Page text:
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Morton neuroma: effect of MR imaging findings on diagnostic thinking and therapeutic decisions.

Radiology 1999 November
PURPOSE: To determine the effect of magnetic resonance (MR) imaging results on diagnostic thinking and therapeutic decisions by orthopedic surgeons in cases of a possible Morton neuroma.

MATERIAL AND METHODS: Orthopedic surgeons completed a questionnaire before and after MR imaging for 54 feet in 49 patients thought to have Morton neuroma. Clinical diagnosis (Morton neuroma, differential diagnosis), location, diagnostic confidence, and therapeutic decisions were noted before and after MR imaging. The influence of the size of the neuroma on therapeutic decisions was analyzed. MR imaging diagnoses were compared with surgical results for 23 revised intermetatarsal spaces.

RESULTS: After MR imaging, the clinical diagnosis of Morton neuroma was withdrawn in 15 of 54 (28%) feet. In 14 of 39 maintained diagnoses, the location or number of neuromas was changed after MR imaging. Confidence levels for Morton neuroma increased substantially after MR imaging. In 31 (57%) feet, a change in treatment plan resulted after MR imaging. Diameters of neuromas on MR images were significantly larger (P = .003) in surgically treated feet than in conservatively treated feet. MR imaging diagnoses were correct in all 23 revised intermetatarsal spaces.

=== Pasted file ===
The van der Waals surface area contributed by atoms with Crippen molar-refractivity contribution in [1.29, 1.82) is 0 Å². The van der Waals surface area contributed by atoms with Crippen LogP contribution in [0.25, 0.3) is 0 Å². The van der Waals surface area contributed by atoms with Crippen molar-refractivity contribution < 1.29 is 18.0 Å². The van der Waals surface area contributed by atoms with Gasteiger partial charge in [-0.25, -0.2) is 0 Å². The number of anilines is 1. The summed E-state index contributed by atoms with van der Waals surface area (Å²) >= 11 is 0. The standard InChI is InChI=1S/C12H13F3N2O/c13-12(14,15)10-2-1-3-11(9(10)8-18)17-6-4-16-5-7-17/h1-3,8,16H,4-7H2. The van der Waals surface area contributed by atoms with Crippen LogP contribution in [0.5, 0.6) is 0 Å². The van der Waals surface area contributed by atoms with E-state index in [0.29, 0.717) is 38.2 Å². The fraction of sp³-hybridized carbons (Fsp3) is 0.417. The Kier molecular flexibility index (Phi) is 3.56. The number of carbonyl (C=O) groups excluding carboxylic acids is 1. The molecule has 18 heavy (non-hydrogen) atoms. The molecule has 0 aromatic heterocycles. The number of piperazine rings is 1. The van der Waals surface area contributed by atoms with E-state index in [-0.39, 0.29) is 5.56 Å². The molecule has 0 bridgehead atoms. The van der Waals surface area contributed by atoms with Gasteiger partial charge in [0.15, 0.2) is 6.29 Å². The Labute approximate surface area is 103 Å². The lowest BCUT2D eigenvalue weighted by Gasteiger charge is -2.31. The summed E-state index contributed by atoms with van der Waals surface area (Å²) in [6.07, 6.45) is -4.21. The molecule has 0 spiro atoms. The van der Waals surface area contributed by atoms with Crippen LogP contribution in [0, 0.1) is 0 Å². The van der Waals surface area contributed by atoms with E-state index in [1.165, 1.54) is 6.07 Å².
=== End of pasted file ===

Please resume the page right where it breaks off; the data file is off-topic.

CONCLUSION: MR imaging has a major effect on diagnostic thinking and therapeutic decisions by orthopedic surgeons when Morton neuroma is suspected, especially because MR imaging helps in localization and size assessment of Morton neuromas.

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